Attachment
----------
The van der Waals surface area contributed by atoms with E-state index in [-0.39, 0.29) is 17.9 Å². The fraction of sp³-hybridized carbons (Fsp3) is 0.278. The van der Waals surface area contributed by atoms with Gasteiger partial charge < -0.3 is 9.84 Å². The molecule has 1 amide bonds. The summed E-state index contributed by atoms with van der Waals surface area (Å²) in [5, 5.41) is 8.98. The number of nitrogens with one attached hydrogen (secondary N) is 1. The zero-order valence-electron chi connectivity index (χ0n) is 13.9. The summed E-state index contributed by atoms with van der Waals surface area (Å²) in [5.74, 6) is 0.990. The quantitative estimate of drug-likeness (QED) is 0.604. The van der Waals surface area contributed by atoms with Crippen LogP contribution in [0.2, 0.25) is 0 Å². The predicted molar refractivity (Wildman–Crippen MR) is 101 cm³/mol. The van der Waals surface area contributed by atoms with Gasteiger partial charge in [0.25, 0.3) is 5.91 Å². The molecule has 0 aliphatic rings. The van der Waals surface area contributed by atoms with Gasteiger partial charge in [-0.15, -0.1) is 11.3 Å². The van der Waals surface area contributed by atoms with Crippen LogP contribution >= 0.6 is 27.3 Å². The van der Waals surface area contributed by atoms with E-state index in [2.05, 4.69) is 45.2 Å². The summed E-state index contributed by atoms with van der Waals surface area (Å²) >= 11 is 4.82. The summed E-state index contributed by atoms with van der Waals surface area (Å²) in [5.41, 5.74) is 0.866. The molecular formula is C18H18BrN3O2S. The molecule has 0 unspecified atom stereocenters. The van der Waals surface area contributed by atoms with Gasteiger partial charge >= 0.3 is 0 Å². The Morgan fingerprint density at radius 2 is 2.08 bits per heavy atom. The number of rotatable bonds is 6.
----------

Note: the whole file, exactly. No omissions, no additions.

The van der Waals surface area contributed by atoms with E-state index in [-0.39, 0.29) is 17.9 Å². The fraction of sp³-hybridized carbons (Fsp3) is 0.278. The van der Waals surface area contributed by atoms with Gasteiger partial charge < -0.3 is 9.84 Å². The molecule has 1 amide bonds. The summed E-state index contributed by atoms with van der Waals surface area (Å²) in [5, 5.41) is 8.98. The number of nitrogens with one attached hydrogen (secondary N) is 1. The zero-order valence-electron chi connectivity index (χ0n) is 13.9. The summed E-state index contributed by atoms with van der Waals surface area (Å²) in [5.74, 6) is 0.990. The quantitative estimate of drug-likeness (QED) is 0.604. The van der Waals surface area contributed by atoms with Crippen LogP contribution in [0.2, 0.25) is 0 Å². The predicted molar refractivity (Wildman–Crippen MR) is 101 cm³/mol. The van der Waals surface area contributed by atoms with Gasteiger partial charge in [0.25, 0.3) is 5.91 Å². The molecule has 0 aliphatic rings. The van der Waals surface area contributed by atoms with Gasteiger partial charge in [-0.15, -0.1) is 11.3 Å². The van der Waals surface area contributed by atoms with Crippen LogP contribution >= 0.6 is 27.3 Å². The van der Waals surface area contributed by atoms with E-state index in [2.05, 4.69) is 45.2 Å². The summed E-state index contributed by atoms with van der Waals surface area (Å²) >= 11 is 4.82. The summed E-state index contributed by atoms with van der Waals surface area (Å²) in [5.41, 5.74) is 0.866. The molecular formula is C18H18BrN3O2S. The molecule has 0 unspecified atom stereocenters. The van der Waals surface area contributed by atoms with Gasteiger partial charge >= 0.3 is 0 Å². The Morgan fingerprint density at radius 2 is 2.08 bits per heavy atom. The number of rotatable bonds is 6.